Presidents inherit problems and unfinished business. President Barack Obama inherited two Middle East wars and an economic crisis of proportions not seen in decades. President Donald Trump has inherited a North Korean regime undaunted by international pressure and hell-bent on acquiring missile and nuclear capabilities to threaten the US. He has also inherited a catastrophic war in Syria in which atrocity and criminality seemingly have no limits.

Casting blame and pointing fingers will not save a single child’s life, bring justice to a single grieving mother, or return a single refugee to his home. Nor will it convince adversaries that the price to be paid for resorting to chemical weapons, or biological or nuclear weapons, will exceed any benefits from their use. Deterring future chemical weapons use requires hard work, tenacity, and, most importantly, leadership - not recrimination or revisionism. This is too important.


Tags: #Middle-East #

Latest News

What to Next

Dubai legal firm confirms legality of documents showing PM's employment status: report

A UAE-based legal firm has verified the contents of a report submitted to the Supreme Court by the joint investigation team (JIT), which states that P... More

Iran's president threatens response to new US sanctions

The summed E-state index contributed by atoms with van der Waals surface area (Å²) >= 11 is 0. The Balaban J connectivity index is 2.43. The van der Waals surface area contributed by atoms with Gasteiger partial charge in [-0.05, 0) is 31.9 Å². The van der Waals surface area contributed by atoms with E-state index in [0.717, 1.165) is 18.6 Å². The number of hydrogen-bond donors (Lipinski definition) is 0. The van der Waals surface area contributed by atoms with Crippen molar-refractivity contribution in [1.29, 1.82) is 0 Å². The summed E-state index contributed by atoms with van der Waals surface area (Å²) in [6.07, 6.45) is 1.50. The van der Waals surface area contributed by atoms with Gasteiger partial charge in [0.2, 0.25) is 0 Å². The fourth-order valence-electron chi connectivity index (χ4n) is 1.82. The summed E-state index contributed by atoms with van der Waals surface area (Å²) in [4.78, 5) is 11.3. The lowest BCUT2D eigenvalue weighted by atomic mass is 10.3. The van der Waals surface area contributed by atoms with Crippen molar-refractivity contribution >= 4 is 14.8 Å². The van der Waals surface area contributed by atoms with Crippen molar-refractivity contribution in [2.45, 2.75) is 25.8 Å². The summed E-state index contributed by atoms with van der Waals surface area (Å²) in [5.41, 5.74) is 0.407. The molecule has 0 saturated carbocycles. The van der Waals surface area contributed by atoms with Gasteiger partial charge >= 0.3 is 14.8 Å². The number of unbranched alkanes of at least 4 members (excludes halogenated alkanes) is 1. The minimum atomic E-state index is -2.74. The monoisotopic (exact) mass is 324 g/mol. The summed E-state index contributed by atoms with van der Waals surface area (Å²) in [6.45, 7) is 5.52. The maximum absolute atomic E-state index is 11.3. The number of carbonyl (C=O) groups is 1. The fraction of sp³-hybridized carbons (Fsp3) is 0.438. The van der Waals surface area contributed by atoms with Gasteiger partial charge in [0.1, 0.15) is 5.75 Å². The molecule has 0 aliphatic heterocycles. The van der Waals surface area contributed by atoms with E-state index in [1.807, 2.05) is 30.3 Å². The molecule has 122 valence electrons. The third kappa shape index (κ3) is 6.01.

Iranian President Hassan Rouhani said Wednesday that Tehran would “respond appropriately” to new US sanctions but that Iran remained commi... More

UAE denies Washington Post report it orchestrated Qatar hack

The United Arab Emirates has denied a Washington Post report that claims the country orchestrated a hack of Qatari state news and social media website... More

Philippine leader to expedite bill for self-rule in Muslim region

MANILA:Philippine President Rodrigo Duterte vowed on Monday to fast-track new legislation for autonomy in the country’s most volatile region, ad... More

Baghdadi almost certainly alive

SULAIMANIA: A top Kurdish counter-terrorism official said on Monday he was 99 per cent sure that IS leader Abu Bakr al-Baghdadi was alive and located ... More

Trump policy to hold meeting on South Asia

WASHINGTON: United States President Donald Trump is likely to meet his national security team this week to finalise his administration’s st... More

Qatar alleges Gulf rivals broke international law by hacking its websites

LONDON: The United Arab Emirates was not responsible for an alleged hack of Qatari websites which helped spark a month-long diplomatic rift with Doha,... More

Defiant Erdogan attacks EU, favours restoration of death penalty

ANKARA: President Tayyip Erd­ogan on Sunday defiantly stepped up his attacks on the European Union, saying Turkey had to go its own way and vowing... More

Sporadic clashes in Iraq Mosul after victory declaration

MOSUL, Iraq Sporadic clashes continued Tuesday in Mosul, a day after Iraq’s prime minister declared “total victory” over the Islamic... More

JIT report finds glaring discrepancies in Sharif family financial history

The Panamagate Joint Investigation Team (JIT), formed by the Supreme Court to investigate the Sharif family's business dealings, has found glaring... More